Whether one has a duty to cooperate with others in Prisoner’s Dilemma-like situations is an important question both for policy and for daily life. Take the question of one’s duties toward the environment. The environment is in many aspects a public good subject to Prisoner’s Dilemma problems. Clean air, clean water, and biodiversity are benefits that we all enjoy, and from which non-contributors cannot feasibly be excluded. Therefore, people have an incentive to take less care of the environment than they would could the environment be privatized. Whether other people “do their part” or not, I’m better off not trying to contribute.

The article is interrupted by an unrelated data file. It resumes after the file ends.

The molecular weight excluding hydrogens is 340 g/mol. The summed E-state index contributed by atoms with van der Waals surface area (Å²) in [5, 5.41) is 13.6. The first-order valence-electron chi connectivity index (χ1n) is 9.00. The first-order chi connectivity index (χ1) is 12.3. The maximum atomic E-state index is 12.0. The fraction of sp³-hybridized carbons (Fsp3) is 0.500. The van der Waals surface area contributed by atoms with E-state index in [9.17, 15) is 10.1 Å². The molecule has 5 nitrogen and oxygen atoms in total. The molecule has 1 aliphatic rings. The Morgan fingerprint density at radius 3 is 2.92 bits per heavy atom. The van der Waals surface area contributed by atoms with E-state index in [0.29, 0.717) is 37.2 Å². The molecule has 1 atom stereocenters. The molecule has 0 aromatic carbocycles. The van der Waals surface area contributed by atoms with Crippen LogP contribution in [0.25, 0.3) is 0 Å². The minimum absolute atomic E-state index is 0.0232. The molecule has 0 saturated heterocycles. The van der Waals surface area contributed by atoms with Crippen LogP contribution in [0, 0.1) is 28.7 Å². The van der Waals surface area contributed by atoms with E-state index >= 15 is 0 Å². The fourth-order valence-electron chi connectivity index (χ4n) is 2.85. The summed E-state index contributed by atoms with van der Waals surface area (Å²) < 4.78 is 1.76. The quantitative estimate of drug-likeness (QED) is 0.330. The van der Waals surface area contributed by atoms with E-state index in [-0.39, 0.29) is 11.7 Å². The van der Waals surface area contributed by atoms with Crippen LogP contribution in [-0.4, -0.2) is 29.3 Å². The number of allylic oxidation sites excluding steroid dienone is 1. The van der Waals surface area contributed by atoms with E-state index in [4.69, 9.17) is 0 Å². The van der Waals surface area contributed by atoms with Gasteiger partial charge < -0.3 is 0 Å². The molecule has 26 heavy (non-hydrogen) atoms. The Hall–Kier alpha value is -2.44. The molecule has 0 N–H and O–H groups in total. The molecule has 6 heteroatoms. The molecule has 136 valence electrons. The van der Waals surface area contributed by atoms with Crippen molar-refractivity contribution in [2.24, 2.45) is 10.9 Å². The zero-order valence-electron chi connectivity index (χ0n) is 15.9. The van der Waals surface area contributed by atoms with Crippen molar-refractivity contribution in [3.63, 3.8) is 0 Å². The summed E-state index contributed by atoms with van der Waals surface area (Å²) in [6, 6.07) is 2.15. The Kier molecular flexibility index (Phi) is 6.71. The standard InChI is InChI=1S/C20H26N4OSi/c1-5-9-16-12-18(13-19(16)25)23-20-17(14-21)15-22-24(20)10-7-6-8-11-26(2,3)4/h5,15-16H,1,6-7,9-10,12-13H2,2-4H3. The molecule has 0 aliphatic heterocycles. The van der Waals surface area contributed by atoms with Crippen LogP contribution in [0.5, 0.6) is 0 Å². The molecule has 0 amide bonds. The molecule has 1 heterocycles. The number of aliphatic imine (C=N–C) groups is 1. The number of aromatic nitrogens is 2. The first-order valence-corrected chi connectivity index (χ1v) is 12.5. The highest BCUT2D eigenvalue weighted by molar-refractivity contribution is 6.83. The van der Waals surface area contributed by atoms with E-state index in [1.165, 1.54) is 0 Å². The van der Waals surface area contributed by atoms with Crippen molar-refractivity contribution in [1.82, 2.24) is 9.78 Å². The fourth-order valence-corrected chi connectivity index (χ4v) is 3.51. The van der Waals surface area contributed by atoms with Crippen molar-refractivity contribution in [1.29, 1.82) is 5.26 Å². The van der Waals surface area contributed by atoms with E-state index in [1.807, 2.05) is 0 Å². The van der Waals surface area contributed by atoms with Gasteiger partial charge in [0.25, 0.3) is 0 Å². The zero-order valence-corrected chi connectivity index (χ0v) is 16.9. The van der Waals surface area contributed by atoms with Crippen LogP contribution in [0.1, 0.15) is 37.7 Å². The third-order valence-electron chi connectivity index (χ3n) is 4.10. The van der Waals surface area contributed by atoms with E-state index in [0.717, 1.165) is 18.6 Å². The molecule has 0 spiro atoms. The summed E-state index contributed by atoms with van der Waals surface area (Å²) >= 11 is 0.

So let’s take some examples of things one could do for the benefit of the environment: eating less meat; polluting less by, e.g., driving less; propagating native species and destroying invasive species; reducing, reusing, and recycling; not littering; not spraying pesticides. Assume for the sake of argument that we will all benefit if everyone did these things. Do we then have a duty to do them? Would it be wrong not to do them?

I’ll derive my view from a very simple starting point: One has a duty not to exploit others, but one does not have a duty to allow oneself to be exploited. In the simple Prisoner’s Dilemma game, each player has only two options: cooperate (and be exploited) or defect (and exploit). In real life, however, there are different gradations of action, from, e.g., walking or riding a bicycle everywhere to driving a Hummer. Moreover, cooperation isn’t actually zero, and therefore cooperation doesn’t always entail being exploited. These considerations imply that some degree of cooperation in Prisoner’s Dilemma situations might actually be morally mandatory, but that devoting your life to providing public goods for others would not be.